MONTGOMERY, Ala. – Alabama voters on Tuesday approved an amendment that will begin the process of deleting racist language from the state constitution.
Amendment 4 called for removing language from the state’s 119-year-old constitution, such as a section requiring segregated schools, AL.com reported. The amendment passed, with 66.8% of the state’s voters approving it, the website reported.
The amendment now goes back to the state Legislature, where the director of the Legislative Services Agency would prepare a recompiled constitution and submit it to the Legislature in 2022. WBRC reported.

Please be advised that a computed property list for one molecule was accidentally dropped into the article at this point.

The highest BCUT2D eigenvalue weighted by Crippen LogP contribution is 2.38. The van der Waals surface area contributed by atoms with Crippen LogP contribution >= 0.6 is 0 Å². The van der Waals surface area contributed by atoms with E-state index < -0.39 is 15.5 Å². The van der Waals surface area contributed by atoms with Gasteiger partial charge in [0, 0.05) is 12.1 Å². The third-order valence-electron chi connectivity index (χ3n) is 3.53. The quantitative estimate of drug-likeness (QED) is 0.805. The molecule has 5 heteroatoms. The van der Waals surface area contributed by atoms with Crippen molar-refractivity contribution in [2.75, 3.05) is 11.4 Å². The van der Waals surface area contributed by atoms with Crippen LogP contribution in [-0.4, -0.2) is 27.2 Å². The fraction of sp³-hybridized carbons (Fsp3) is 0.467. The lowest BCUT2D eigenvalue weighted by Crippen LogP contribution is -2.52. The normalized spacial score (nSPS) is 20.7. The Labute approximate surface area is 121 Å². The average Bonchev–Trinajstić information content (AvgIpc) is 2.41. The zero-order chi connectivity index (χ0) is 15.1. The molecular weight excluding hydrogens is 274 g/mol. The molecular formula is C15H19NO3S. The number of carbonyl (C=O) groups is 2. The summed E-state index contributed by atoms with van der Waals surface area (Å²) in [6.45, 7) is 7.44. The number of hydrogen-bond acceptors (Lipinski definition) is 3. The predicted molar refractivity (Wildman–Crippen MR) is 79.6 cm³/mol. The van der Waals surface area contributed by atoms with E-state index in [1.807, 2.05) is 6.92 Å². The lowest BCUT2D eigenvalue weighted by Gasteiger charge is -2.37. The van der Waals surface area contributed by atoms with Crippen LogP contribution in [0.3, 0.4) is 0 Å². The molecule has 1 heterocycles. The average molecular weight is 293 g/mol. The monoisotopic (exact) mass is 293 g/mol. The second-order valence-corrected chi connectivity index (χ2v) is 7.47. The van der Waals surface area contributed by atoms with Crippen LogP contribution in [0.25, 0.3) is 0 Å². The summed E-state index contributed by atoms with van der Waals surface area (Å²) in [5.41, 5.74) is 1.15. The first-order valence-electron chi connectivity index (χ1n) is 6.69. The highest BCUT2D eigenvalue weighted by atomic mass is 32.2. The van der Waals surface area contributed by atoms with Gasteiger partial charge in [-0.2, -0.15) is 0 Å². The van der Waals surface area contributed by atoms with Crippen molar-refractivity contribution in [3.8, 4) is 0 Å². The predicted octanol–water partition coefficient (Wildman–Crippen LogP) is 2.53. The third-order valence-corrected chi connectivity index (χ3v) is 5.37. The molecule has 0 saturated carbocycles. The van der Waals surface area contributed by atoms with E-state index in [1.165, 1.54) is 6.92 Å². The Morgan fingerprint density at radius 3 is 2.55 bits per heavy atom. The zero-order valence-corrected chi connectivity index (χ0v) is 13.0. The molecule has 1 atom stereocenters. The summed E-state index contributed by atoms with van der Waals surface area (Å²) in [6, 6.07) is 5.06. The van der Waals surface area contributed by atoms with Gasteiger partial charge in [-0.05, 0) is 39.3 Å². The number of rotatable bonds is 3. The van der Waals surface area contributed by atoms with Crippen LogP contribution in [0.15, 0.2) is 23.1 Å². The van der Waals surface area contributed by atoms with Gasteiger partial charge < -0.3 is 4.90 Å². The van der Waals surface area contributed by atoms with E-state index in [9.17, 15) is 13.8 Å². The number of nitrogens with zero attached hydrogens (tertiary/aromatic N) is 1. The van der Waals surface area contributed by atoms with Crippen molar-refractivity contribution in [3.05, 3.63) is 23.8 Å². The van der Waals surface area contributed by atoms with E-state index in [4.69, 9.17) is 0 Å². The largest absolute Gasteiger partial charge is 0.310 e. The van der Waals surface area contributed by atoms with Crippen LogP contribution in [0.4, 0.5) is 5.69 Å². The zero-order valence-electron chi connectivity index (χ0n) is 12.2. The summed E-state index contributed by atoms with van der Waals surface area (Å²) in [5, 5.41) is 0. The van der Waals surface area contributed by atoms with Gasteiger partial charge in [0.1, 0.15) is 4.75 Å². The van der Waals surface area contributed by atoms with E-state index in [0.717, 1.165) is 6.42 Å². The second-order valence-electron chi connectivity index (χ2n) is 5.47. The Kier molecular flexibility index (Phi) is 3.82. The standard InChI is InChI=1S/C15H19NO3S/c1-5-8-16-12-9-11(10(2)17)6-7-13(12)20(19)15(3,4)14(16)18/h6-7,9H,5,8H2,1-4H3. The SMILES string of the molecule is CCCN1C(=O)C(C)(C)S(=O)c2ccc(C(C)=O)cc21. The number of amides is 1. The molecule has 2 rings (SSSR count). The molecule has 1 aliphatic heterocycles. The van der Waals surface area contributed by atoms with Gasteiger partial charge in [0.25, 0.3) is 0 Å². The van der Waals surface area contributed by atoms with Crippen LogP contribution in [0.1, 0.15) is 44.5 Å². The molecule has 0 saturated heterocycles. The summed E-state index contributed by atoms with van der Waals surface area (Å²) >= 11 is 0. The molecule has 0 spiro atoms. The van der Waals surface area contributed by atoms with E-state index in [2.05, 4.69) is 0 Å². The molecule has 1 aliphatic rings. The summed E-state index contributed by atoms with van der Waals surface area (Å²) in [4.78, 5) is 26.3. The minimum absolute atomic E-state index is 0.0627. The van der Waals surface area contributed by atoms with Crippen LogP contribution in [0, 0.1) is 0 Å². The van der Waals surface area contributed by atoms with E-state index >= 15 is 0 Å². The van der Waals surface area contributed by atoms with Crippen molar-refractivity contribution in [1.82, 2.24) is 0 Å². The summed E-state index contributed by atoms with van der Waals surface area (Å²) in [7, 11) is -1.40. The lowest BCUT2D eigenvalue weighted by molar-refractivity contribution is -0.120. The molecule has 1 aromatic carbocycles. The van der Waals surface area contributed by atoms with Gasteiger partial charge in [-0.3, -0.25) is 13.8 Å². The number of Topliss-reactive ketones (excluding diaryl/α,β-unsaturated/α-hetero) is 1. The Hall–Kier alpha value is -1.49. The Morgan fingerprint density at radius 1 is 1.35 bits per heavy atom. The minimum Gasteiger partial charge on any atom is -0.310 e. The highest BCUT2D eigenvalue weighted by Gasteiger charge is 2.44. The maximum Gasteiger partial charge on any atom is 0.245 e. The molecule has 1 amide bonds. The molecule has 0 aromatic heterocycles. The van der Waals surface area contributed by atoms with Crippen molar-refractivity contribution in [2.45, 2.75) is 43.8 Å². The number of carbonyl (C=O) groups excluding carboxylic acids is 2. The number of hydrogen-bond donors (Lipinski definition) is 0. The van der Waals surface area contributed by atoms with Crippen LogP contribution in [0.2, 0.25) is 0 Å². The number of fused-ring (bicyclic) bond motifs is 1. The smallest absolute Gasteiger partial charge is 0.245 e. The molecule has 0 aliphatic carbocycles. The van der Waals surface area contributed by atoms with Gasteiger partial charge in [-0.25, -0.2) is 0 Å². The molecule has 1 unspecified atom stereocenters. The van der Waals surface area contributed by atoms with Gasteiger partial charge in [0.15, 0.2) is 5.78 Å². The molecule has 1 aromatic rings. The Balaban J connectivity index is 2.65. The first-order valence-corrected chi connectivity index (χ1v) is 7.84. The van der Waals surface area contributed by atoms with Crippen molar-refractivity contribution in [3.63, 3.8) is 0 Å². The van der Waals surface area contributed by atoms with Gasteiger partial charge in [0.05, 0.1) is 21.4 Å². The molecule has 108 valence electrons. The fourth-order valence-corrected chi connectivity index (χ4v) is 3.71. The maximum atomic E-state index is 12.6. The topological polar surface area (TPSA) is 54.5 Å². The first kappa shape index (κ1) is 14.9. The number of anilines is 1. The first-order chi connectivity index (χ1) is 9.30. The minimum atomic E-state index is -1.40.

Courts have long since struck down the legalized segregation that was part of the 1901 constitution, but language banning mixed-race marriage and allowing poll taxes still remain, ABC News reported.
State Rep. Merika Coleman, D-Birmingham, is the lead sponsor of the bipartisan bill.
“We’ve had a sordid past. We recognize there has been some systemic racism,” Coleman told WBRC. “The world is recognizing now that there has been some systemic racism. I think that we could be a leader around this nation about what we’re going to do in the state of Alabama to show that we believe that all people are equal in our state.”